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PELIZZA v. READER'S DIGEST SALES AND SERV.

November 27, 1985

ROBERT J. PELIZZA, PLAINTIFF,
v.
READER'S DIGEST SALES AND SERVICES INC., A DELAWARE CORPORATION, A SUBSIDIARY OF READERS DIGEST ASSOCIATION INC., DEFENDANT.



The opinion of the court was delivered by: Will, District Judge.

MEMORANDUM OPINION

Robert J. Pelizza filed this action against Reader's Digest Sales & Services Inc. (Reader's Digest) seeking damages for lost wages and other benefits due to the termination of his employment. The three count complaint alleges breach of contract in Count I, breach of the duty to deal fairly and in good faith in Count II, and intentional infliction of emotional distress in Count III. Defendant moved to dismiss the complaint for failure to state a claim upon which relief can be granted. Plaintiff withdrew Count II. For the reasons stated below, we deny defendant's motion to dismiss Count I, and grant its motion to dismiss Count III.

We must decide whether employer policies and procedures or an employee manual unilaterally adopted by an employer prior to the date an employee is hired can modify an employment at-will relationship in Illinois. In deciding whether to dismiss a claim for failure to state a claim, we must regard the well pled facts of the complaint as true and construe the allegations of the complaint in the light most favorable to the plaintiff.

Count I: Breach of Contract

Pelizza alleges in Count I of his complaint that he entered into an employment agreement as an Advertising Sales Representative with defendant on August 17, 1981. He asserts that the oral portions of the contract included his agreement to become an employee of the defendant and the defendant's agreement to pay him for his services. The written portion of the contract, plaintiff alleges, is an Employee Manual which sets out the defendant's established company policies regarding the obligations of both parties. Plaintiff asserts that relevant terms of the manual are that Readers Digest would not terminate an employee unless (1) the employee's work did not meet performance standards established by each department or, (2) the employee was found to be in violation of the company's written rules and regulations. Plaintiff attached sections 3 and 5 of the manual to his complaint. Section 3 states: "It is the policy of the Reader's Digest to take immediate action when an employee violates any of the following rules and regulations." After enumerating the rules, the manual sets out procedures to be followed if an employee violates the rules. The procedures include an immediate suspension for one to three days with the approval of the Department Head and the Personnel Department, during which time the violation will be thoroughly investigated by three members of management. Depending on the results of the investigation, the employee will be either reinstated with back pay, with or without a warning, or terminated. "The Personnel Department will monitor these procedures to be sure they are applied consistently to all employees."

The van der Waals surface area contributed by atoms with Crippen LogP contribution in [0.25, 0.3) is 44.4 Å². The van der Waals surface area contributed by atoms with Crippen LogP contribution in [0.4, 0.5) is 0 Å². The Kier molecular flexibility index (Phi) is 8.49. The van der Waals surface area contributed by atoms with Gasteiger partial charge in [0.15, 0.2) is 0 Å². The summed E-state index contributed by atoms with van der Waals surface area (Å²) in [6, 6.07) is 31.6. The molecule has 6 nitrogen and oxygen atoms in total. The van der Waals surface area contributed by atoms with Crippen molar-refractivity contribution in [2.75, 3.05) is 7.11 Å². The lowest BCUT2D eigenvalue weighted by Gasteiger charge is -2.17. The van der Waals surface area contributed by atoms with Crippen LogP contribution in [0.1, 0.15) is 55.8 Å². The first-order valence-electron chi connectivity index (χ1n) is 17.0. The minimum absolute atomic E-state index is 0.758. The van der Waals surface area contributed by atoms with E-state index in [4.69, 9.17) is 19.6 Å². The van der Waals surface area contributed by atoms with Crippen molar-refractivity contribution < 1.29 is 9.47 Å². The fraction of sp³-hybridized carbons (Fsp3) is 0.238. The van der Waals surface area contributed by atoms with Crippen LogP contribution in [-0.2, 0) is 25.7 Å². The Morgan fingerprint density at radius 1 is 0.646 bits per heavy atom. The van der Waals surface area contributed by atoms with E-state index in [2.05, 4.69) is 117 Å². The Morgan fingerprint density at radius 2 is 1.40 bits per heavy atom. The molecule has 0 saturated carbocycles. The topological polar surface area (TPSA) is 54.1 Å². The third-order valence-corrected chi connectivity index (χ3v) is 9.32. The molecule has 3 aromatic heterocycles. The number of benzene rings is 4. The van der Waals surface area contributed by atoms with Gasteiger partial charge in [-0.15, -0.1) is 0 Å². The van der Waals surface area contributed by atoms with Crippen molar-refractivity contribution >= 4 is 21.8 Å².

Section 5 sets forth the company's policy regarding involuntary termination of employees.

INVOLUNTARY TERMINATION POLICY

    It is the policy of the Reader's Digest to retain
  employees whose work meets the performance standards
  established by each department as necessary for
  meeting corporate growth and profit objectives.
  Individuals who are found to be in violation of
  company rules and regulations, are subject to
  termination.

The procedure for terminating an employee includes, among other things, requirements that the decision to terminate be discussed with the Personnel Department prior to termination, that there be a termination interview with the employee in which specific work performance deficiencies are cited as documentation, and that an exit interview be conducted with the employee to settle all accounts between the company and the employee.